The laserXtens is our innovative solution for strain measurement up to specimen break, fully meeting standard requirements (ISO 6892-1, ASTM E8, ISO 9513, and ASTM E83) for heavy plate specimens. The laserXtens does not require the application of specimen markings; based on the measurement principle, the laserXtens can use the pattern created by the the laser light as markings. The optical evaluation of this "self-marking" is carried out in such a way that even scale and the occasional flaking of scale do not disturb the markings.
Hardness tests on heavy plates are performed in a variety of ways. Other methods or regulations are also used in certain application areas (for example, the European standard EN 2002-7 for applications in aerospace); for the testing of large surfaces and non-destructive testing, QEM methods are used (for example, the 3MA method), which is described in the VDI Guideline VDI/VDE 2616-1 (Hardness Testing of Metallic Materials).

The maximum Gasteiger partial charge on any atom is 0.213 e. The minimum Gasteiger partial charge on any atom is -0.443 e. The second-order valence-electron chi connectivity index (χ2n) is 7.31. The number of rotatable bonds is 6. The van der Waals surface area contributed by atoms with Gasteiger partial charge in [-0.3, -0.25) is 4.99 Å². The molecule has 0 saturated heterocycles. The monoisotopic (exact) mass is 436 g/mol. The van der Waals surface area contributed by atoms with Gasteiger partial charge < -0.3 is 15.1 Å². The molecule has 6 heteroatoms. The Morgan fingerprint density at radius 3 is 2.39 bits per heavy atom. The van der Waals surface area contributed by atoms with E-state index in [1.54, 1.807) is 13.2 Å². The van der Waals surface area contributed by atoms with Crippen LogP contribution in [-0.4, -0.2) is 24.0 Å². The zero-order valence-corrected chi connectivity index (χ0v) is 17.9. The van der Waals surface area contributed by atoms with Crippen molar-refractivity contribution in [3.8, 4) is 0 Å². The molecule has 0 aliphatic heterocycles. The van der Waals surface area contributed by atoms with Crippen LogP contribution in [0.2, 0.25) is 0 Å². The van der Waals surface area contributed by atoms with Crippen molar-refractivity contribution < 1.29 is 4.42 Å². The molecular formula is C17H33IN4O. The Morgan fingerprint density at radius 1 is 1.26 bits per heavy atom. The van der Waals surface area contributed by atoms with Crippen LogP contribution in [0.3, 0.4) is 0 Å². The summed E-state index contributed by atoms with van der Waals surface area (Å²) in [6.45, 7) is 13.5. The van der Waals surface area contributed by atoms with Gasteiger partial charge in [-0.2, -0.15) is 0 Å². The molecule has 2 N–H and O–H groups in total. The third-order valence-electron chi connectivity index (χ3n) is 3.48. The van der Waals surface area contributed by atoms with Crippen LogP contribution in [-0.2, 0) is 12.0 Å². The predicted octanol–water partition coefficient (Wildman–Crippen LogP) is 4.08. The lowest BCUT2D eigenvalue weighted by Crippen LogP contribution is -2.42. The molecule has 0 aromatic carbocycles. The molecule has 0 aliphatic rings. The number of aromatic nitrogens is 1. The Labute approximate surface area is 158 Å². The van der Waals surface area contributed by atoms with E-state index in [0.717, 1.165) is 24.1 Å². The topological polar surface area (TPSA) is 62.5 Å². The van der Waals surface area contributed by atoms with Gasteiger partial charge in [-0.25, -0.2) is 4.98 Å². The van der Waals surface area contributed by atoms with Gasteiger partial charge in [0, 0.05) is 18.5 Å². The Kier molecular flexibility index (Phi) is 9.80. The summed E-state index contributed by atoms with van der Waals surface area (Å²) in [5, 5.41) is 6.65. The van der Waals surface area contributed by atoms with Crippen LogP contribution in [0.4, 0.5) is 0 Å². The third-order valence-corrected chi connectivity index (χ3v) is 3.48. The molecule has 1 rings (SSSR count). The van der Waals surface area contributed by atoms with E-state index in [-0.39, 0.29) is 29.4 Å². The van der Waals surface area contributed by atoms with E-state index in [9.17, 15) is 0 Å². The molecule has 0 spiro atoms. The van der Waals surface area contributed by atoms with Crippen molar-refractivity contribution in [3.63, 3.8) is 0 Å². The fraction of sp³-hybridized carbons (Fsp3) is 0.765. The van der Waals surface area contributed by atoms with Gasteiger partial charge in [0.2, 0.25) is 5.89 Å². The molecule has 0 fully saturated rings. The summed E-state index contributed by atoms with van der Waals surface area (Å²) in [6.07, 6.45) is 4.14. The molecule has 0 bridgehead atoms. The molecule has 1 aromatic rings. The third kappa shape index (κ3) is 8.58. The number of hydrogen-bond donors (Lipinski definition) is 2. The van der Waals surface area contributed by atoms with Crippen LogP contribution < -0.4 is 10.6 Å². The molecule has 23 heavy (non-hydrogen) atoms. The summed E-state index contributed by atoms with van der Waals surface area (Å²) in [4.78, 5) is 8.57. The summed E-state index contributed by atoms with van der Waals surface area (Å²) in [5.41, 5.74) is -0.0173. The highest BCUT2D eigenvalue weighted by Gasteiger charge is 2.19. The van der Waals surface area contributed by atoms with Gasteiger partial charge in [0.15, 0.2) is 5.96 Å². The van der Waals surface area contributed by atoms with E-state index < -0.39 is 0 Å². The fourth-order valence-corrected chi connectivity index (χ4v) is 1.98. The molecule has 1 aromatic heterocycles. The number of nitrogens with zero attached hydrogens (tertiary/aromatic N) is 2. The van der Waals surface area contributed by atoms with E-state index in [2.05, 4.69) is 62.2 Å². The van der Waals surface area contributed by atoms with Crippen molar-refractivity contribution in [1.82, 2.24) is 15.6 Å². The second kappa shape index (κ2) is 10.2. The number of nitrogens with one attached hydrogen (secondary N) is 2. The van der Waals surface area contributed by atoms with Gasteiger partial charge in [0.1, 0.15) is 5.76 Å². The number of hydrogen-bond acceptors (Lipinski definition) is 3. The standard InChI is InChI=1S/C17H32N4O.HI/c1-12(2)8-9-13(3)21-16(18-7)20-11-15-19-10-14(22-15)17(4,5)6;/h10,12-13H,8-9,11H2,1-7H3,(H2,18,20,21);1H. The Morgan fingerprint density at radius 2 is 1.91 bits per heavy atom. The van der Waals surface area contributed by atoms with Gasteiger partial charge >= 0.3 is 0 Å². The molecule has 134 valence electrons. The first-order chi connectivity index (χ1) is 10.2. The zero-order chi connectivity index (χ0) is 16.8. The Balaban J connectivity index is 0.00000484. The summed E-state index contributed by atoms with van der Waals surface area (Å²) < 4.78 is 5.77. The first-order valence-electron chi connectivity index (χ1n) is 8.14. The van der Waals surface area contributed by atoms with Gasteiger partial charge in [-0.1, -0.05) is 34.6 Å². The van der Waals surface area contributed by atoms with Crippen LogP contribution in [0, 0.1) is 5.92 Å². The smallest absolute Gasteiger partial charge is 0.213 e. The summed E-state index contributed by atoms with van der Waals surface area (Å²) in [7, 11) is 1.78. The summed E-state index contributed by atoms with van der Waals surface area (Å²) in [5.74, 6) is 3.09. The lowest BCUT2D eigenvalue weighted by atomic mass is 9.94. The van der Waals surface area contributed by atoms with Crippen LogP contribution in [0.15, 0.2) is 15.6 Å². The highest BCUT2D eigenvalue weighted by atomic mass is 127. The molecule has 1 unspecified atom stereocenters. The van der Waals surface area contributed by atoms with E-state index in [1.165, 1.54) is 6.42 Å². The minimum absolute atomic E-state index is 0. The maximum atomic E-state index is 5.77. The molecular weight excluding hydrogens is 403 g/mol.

The ZwickRoell product portfolio offers hardness testers and instruments for every test method. ZwickRoell hardness testers and instruments meet the requirements of all common international standards and can also be calibrated to international standards. As a calibration lab, ZwickRoell is accredited for the calibration of hardness testers by the German national accreditation body DAkkS.